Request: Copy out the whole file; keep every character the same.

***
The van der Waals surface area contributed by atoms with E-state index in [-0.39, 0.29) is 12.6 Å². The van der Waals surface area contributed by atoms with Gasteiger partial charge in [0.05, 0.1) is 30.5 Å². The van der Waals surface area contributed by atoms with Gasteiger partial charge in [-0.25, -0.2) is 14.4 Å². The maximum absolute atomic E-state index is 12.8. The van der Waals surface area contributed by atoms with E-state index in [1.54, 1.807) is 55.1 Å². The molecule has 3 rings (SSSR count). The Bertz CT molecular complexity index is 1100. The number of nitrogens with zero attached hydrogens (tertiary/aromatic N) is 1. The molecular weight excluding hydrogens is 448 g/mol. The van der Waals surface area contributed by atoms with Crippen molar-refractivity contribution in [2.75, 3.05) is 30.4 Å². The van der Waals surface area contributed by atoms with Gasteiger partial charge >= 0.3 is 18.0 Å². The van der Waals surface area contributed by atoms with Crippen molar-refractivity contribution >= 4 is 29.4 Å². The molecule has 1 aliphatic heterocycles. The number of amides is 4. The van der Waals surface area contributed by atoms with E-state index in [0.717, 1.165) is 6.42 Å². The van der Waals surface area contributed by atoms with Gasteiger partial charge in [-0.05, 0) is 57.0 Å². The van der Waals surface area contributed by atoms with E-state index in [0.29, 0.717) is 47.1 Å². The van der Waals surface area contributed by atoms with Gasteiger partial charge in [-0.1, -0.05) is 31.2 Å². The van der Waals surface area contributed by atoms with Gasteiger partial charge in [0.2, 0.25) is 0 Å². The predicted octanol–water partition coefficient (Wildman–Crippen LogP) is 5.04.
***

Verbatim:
The van der Waals surface area contributed by atoms with E-state index in [-0.39, 0.29) is 12.6 Å². The van der Waals surface area contributed by atoms with Gasteiger partial charge in [0.05, 0.1) is 30.5 Å². The van der Waals surface area contributed by atoms with Gasteiger partial charge in [-0.25, -0.2) is 14.4 Å². The maximum absolute atomic E-state index is 12.8. The van der Waals surface area contributed by atoms with E-state index in [1.54, 1.807) is 55.1 Å². The molecule has 3 rings (SSSR count). The Bertz CT molecular complexity index is 1100. The number of nitrogens with zero attached hydrogens (tertiary/aromatic N) is 1. The molecular weight excluding hydrogens is 448 g/mol. The van der Waals surface area contributed by atoms with Crippen molar-refractivity contribution in [2.75, 3.05) is 30.4 Å². The van der Waals surface area contributed by atoms with Gasteiger partial charge >= 0.3 is 18.0 Å². The van der Waals surface area contributed by atoms with Crippen molar-refractivity contribution >= 4 is 29.4 Å². The molecule has 1 aliphatic heterocycles. The number of amides is 4. The van der Waals surface area contributed by atoms with E-state index in [0.717, 1.165) is 6.42 Å². The van der Waals surface area contributed by atoms with Gasteiger partial charge in [-0.05, 0) is 57.0 Å². The van der Waals surface area contributed by atoms with E-state index in [0.29, 0.717) is 47.1 Å². The van der Waals surface area contributed by atoms with Gasteiger partial charge in [-0.1, -0.05) is 31.2 Å². The van der Waals surface area contributed by atoms with Gasteiger partial charge in [0.2, 0.25) is 0 Å². The predicted octanol–water partition coefficient (Wildman–Crippen LogP) is 5.04.